Two years ago, French feminist Elisabeth Badinter wrote a book pointing out how women's over-intensive parenting style was setting the movement back decades - The Conflict: How Modern Motherhood Sets Back The Cause Of Women.
Last week her book was finally published in English and has started ruffling feathers outside of France.
The style of motherhood that enrages Badinter is one that all vaguely aspirational female British graduates will recognise. Even if, like me, you've yet to have children.
It's a labour-intensive, on-demand and all-consuming 'natural' approach, involving years of breastfeeding, organic 'everything' and indulging in selfless devices such as 'co-sleeping', which Badinter argues keep women leashed to the crib years after they should have chucked the kid in daycare, wiped off the sick, and gone back to work.
Now, Badinter is a 68-year-old millionaire granny, who comes in contact with uber-moms who puree homegrown asparagus for their kids' breakfasts - so I'm not sure she's the person to lecture my mates on how to raise their kids.
But still, her arguments rang a strange little bell in my head.
I've been surprised - among my own friends - how much of them are 'looking forward' to having a baby. And, I'm not just talking about the biological clock doing some serious hormonal damage by turning walks in the park into toddler-stalking sessions. No, They're looking forward to being away from work - and basically from their life as they know it.
I've lost count of the times I've heard: "I just can't wait for a year off" as my friends contemplate the impending loss of professional independence, career prospects and financial security. It's as though, when women hit their early thirties, maternity 'leave' suddenly becomes the equivalent of middle-class gap year. And it's no coincidence that this coincides with a certain sense of career stagnation.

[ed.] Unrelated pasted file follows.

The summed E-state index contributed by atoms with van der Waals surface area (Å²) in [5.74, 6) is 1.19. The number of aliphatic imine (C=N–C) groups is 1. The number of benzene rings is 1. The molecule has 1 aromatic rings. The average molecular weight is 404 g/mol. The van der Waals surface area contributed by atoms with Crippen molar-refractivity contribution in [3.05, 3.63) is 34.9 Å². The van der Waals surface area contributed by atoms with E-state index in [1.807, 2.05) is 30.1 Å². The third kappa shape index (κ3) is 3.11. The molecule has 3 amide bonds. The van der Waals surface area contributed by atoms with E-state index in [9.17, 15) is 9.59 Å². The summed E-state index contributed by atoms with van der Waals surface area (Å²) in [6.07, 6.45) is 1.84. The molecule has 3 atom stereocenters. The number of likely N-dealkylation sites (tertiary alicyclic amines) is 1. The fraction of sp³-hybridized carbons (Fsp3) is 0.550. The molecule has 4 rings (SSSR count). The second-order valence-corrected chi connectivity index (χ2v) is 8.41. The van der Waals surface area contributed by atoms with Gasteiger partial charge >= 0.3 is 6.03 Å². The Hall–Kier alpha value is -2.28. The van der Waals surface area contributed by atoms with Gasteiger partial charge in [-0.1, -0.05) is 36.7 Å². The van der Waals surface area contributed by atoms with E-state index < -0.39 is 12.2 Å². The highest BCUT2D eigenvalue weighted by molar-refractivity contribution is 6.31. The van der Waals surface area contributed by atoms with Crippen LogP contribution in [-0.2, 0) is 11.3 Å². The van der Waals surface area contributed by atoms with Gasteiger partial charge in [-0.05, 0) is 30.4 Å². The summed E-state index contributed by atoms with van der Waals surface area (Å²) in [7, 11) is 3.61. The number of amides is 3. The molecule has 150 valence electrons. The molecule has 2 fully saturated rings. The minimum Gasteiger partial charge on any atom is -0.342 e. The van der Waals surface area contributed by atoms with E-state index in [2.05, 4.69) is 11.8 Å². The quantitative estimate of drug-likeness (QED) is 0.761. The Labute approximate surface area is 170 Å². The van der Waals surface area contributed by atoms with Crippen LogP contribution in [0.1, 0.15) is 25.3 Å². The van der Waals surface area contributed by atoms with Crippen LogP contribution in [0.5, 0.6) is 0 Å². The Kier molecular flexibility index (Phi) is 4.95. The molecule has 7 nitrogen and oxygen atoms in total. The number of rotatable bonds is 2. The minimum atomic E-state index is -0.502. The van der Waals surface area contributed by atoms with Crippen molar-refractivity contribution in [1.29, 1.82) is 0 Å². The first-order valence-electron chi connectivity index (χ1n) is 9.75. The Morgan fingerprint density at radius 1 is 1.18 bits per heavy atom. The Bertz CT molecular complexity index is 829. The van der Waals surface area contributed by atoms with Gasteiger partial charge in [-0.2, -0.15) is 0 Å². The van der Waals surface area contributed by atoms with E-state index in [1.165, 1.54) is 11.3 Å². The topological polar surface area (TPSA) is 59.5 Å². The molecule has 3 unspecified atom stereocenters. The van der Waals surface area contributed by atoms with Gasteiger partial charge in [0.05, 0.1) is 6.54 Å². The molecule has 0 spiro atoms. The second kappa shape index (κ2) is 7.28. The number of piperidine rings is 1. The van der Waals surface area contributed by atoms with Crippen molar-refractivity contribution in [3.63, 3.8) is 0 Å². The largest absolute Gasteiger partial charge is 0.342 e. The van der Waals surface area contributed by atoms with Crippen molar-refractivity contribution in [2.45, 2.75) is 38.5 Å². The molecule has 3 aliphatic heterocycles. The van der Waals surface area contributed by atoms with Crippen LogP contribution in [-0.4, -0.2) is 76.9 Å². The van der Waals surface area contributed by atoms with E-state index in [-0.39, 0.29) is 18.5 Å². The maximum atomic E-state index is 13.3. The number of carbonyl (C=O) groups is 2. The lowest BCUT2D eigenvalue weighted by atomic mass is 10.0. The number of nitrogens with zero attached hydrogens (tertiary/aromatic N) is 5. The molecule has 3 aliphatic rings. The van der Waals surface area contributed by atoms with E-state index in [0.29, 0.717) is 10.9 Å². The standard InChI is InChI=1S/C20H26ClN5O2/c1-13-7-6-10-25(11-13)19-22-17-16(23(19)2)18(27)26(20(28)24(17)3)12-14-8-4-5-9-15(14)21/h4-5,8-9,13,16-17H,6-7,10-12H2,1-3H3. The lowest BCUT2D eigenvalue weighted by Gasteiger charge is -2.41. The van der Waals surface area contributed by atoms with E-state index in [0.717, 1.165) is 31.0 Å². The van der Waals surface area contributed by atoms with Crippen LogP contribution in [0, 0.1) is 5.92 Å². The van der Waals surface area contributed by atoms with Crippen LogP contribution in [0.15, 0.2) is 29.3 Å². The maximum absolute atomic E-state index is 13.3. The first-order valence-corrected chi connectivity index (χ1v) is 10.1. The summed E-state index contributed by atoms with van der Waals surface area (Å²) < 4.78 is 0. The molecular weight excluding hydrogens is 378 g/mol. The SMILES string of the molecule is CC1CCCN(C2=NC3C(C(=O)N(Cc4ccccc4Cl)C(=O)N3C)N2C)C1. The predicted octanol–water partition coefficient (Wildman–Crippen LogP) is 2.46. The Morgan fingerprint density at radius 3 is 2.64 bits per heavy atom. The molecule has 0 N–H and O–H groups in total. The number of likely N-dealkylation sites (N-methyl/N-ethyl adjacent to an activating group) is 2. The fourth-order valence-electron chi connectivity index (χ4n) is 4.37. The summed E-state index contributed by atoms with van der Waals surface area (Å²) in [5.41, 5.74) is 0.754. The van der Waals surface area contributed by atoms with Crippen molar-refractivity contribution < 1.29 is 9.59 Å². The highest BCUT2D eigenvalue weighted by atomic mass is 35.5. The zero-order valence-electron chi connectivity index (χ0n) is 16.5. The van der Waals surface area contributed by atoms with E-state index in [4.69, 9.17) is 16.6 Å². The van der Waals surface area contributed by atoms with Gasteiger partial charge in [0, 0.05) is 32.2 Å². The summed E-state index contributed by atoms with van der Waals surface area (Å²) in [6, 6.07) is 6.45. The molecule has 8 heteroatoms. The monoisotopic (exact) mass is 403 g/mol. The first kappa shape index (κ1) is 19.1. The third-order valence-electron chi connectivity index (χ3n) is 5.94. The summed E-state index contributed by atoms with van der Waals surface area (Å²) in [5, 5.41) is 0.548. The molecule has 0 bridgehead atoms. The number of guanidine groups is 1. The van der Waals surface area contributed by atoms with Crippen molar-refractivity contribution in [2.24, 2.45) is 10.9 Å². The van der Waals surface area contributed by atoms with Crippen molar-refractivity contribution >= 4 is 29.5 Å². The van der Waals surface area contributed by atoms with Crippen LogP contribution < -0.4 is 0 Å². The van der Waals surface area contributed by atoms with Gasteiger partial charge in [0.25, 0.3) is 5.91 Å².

After a near decade of post-university striving, I might have assumed, among my opinionated, brilliant talented, utterly fearless female friends, there would be a certain reluctance to accept such an apparent setback as childbirth - but that's absolutely not the case.
What years in the job market have actually given these women is a valuable lesson in the evils of work. The vaulting ambition of their youth has been replaced by the very real knowledge that much of professional life is dull, repetitive and frustrating, with little reward.
After years of jumping from one office to another in search of 'the one', all they really have to show for their lot are semi-satisfying, enormously demanding day jobs, which allow them to purchase tiny homes, with vast mortgages, nowhere near decent schools - and the prospect of more of the same if they go straight back after the birth. Oh, and of course, there's that baby to juggle.
However, in the garden of sweet maternity leave Eden, complete spiritual satisfaction, via the love of an innocent child, is apparently on offer. Never mind semi-poverty - can it be worse than working for a baby boomer boss who doesn't know what Twitter is?
This idea that women are 'putting their children first' is entirely misleading, it seems to me. Women are merely putting work very firmly second.